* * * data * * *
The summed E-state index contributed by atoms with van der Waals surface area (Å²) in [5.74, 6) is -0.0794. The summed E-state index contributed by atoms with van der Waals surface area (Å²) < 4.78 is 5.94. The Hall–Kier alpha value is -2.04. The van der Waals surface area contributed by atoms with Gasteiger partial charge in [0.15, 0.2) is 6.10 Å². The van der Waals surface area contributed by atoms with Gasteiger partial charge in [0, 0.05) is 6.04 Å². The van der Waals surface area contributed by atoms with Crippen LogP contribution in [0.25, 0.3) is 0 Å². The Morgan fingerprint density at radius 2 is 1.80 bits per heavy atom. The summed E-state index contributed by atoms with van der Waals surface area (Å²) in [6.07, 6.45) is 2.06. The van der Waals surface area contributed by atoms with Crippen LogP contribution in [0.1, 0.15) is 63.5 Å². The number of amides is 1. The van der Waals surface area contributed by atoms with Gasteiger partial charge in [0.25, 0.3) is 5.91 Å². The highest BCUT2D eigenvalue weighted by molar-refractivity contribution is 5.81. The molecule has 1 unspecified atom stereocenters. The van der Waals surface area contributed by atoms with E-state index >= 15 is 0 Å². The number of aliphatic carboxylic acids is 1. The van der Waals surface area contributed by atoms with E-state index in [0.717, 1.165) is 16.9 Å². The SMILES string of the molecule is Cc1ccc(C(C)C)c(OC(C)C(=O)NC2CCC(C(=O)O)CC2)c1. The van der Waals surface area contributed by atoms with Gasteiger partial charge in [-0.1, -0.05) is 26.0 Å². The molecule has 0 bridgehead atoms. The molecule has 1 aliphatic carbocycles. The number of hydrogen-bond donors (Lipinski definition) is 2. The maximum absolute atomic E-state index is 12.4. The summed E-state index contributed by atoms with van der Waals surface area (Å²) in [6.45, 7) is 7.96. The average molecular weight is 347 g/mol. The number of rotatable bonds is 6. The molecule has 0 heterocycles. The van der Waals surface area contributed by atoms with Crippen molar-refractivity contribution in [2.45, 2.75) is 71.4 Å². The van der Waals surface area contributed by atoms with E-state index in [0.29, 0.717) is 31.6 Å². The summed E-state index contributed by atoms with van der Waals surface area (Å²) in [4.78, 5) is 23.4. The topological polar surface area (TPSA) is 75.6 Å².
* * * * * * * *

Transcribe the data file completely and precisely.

The summed E-state index contributed by atoms with van der Waals surface area (Å²) in [5.74, 6) is -0.0794. The summed E-state index contributed by atoms with van der Waals surface area (Å²) < 4.78 is 5.94. The Hall–Kier alpha value is -2.04. The van der Waals surface area contributed by atoms with Gasteiger partial charge in [0.15, 0.2) is 6.10 Å². The van der Waals surface area contributed by atoms with Gasteiger partial charge in [0, 0.05) is 6.04 Å². The van der Waals surface area contributed by atoms with Crippen LogP contribution in [0.25, 0.3) is 0 Å². The Morgan fingerprint density at radius 2 is 1.80 bits per heavy atom. The summed E-state index contributed by atoms with van der Waals surface area (Å²) in [6.07, 6.45) is 2.06. The van der Waals surface area contributed by atoms with Crippen LogP contribution in [0.1, 0.15) is 63.5 Å². The number of amides is 1. The van der Waals surface area contributed by atoms with Gasteiger partial charge in [0.25, 0.3) is 5.91 Å². The highest BCUT2D eigenvalue weighted by molar-refractivity contribution is 5.81. The molecule has 1 unspecified atom stereocenters. The van der Waals surface area contributed by atoms with E-state index >= 15 is 0 Å². The number of aliphatic carboxylic acids is 1. The van der Waals surface area contributed by atoms with E-state index in [0.717, 1.165) is 16.9 Å². The SMILES string of the molecule is Cc1ccc(C(C)C)c(OC(C)C(=O)NC2CCC(C(=O)O)CC2)c1. The van der Waals surface area contributed by atoms with Gasteiger partial charge in [-0.1, -0.05) is 26.0 Å². The molecule has 0 bridgehead atoms. The molecule has 1 aliphatic carbocycles. The number of hydrogen-bond donors (Lipinski definition) is 2. The maximum absolute atomic E-state index is 12.4. The summed E-state index contributed by atoms with van der Waals surface area (Å²) in [6.45, 7) is 7.96. The average molecular weight is 347 g/mol. The number of rotatable bonds is 6. The molecule has 0 heterocycles. The van der Waals surface area contributed by atoms with Crippen molar-refractivity contribution in [2.45, 2.75) is 71.4 Å². The van der Waals surface area contributed by atoms with E-state index in [0.29, 0.717) is 31.6 Å². The summed E-state index contributed by atoms with van der Waals surface area (Å²) in [4.78, 5) is 23.4. The topological polar surface area (TPSA) is 75.6 Å².